Samarkand

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Sam·ar·kand

or Sam·ar·qand  (săm′ər-kănd′)
A city of southern Uzbekistan southwest of Tashkent. Dating from the seventh century bc, the city was conquered by Alexander the Great in 329, taken by the Arabs in the eighth century ad, and destroyed by Genghis Khan c. 1220. It was rebuilt as a fabled center of great splendor and opulence when it became (c. 1370) the capital of Tamerlane's empire.

Samarkand

(ˈsæməˌkænd; Russian səmarˈkant)
n
(Placename) a city in E Uzbekistan: under Tamerlane it became the chief economic and cultural centre of central Asia, on trade routes from China and India (the "silk road"). Pop: 289 000 (2005 est). Ancient name: Maracanda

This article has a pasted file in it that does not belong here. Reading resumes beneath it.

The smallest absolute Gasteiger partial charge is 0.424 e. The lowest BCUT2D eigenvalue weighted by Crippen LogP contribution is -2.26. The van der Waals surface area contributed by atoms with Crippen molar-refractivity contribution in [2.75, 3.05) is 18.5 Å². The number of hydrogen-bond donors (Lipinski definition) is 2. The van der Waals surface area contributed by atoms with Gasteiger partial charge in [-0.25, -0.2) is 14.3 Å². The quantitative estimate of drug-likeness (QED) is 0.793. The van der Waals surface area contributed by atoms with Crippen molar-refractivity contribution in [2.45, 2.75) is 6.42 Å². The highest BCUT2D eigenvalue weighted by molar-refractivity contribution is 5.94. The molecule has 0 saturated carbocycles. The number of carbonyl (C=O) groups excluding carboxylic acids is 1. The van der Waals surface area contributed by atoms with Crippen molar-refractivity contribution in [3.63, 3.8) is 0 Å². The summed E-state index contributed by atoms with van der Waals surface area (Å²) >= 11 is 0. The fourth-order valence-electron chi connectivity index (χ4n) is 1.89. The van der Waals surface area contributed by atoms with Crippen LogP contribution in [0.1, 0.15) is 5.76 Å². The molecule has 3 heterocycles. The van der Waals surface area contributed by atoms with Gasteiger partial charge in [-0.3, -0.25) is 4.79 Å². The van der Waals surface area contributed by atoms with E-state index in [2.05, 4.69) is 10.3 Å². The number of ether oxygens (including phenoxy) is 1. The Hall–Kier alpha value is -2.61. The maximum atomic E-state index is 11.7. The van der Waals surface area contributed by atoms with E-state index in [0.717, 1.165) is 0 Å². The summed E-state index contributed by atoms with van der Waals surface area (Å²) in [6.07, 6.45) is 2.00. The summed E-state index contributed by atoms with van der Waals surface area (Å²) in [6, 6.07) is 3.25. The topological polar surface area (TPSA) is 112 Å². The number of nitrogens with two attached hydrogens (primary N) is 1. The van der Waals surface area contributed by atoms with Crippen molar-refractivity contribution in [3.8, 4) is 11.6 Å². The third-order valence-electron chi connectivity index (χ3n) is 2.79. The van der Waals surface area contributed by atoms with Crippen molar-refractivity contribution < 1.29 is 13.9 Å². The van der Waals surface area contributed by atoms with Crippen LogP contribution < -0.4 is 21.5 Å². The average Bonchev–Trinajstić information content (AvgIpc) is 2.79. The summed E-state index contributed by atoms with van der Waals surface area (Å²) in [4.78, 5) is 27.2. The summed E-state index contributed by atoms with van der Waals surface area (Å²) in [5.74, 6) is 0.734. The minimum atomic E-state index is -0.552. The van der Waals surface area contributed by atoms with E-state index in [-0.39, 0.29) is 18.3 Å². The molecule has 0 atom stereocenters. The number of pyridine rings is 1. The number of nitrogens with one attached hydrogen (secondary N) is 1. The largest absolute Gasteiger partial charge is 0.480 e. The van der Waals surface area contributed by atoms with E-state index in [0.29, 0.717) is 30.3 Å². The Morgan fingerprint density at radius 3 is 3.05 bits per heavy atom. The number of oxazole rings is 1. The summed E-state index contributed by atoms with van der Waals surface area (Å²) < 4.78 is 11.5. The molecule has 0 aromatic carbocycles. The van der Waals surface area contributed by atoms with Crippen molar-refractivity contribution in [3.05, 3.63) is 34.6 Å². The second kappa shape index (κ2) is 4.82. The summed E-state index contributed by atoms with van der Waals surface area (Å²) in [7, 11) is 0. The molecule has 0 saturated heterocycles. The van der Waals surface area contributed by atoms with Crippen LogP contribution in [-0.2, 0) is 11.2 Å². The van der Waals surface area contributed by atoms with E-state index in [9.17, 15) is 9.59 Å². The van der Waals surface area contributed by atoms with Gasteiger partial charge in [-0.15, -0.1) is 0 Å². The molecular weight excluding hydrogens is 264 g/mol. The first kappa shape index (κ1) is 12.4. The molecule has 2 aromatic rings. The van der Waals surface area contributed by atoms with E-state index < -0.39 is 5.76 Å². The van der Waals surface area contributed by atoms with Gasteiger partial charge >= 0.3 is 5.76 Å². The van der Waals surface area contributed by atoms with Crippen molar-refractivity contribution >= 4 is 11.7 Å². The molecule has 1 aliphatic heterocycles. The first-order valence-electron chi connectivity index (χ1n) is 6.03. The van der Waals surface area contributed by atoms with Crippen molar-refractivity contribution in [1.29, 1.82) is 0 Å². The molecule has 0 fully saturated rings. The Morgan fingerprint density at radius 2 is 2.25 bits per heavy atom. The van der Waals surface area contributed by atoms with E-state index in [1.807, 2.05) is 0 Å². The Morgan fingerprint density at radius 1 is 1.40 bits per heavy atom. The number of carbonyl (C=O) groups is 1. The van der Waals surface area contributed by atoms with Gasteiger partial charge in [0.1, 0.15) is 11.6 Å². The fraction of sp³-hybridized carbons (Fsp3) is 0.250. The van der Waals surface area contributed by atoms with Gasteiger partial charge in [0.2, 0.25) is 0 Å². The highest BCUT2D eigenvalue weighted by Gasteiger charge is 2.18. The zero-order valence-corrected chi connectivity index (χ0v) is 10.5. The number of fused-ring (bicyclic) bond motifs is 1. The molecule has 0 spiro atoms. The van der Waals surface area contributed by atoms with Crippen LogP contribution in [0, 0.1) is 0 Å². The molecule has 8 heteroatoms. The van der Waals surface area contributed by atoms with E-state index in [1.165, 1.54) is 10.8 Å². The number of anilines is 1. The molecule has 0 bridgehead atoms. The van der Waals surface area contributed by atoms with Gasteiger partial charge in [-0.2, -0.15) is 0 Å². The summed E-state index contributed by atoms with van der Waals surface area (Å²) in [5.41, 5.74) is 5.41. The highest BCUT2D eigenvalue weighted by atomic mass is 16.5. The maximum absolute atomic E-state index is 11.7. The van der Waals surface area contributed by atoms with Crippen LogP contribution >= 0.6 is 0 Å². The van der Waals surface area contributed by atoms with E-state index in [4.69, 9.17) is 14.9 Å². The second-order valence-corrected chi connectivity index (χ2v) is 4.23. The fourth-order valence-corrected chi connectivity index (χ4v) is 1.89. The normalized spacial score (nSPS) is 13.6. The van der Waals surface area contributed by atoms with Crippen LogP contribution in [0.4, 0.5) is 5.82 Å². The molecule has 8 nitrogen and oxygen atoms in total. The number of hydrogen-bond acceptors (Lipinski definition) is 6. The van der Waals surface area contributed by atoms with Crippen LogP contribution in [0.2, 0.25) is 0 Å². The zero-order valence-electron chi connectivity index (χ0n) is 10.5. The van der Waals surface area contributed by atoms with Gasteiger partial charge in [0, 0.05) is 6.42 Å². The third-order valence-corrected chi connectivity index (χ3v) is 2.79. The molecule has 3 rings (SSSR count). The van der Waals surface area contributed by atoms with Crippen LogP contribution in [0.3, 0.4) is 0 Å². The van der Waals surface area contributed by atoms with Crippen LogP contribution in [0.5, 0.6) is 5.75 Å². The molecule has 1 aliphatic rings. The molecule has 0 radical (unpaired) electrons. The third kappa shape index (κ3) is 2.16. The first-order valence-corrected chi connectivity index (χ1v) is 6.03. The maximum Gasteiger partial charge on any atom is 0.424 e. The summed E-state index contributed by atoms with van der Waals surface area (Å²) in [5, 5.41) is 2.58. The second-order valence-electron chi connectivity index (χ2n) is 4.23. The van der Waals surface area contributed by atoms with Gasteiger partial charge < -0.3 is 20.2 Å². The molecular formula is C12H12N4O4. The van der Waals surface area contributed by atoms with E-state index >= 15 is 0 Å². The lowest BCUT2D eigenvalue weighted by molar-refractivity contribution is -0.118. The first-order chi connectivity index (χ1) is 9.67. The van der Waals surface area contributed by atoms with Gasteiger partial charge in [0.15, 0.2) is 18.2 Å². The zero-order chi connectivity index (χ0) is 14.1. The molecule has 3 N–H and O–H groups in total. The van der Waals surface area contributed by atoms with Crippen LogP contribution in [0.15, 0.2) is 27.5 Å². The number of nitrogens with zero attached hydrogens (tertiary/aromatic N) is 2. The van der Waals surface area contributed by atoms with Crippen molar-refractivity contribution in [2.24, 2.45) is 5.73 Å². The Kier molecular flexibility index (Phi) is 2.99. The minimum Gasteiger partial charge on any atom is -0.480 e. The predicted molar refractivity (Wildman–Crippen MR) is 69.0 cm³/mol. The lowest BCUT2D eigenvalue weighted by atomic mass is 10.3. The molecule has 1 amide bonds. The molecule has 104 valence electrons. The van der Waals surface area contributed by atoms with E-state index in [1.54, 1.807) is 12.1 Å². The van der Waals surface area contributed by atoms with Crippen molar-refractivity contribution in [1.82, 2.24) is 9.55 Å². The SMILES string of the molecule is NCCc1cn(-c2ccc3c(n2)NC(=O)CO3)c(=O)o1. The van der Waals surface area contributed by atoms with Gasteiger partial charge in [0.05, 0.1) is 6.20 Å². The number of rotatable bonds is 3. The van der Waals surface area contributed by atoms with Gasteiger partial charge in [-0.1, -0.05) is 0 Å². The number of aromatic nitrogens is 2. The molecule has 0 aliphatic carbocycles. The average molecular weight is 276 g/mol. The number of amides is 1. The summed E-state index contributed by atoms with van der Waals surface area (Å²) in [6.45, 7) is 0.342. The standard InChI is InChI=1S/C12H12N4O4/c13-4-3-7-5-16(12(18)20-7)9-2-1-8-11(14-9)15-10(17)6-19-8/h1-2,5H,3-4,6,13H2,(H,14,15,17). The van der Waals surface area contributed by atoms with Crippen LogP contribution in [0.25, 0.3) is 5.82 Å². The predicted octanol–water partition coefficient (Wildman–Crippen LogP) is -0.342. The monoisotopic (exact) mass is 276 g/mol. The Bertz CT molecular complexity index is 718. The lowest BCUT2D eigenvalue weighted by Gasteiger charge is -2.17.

Sam•ar•kand

(ˌsæm ərˈkænd)

n.
a city in SE Uzbekistan: taken by Alexander the Great 329 B.C.; Tamerlane's capital in the 14th century. 388,000.
Ancient, Maracanda.
ThesaurusAntonymsRelated WordsSynonymsLegend:
Noun1.Samarkand - city in southern UzbekistanSamarkand - city in southern Uzbekistan; Tamerlane's opulent capital in the 14th century
Republic of Uzbekistan, Uzbekistan, Uzbek - a landlocked republic in west central Asia; formerly an Asian soviet
Translations
Samarkand
Samarcande
Samarcanda
Samarkanda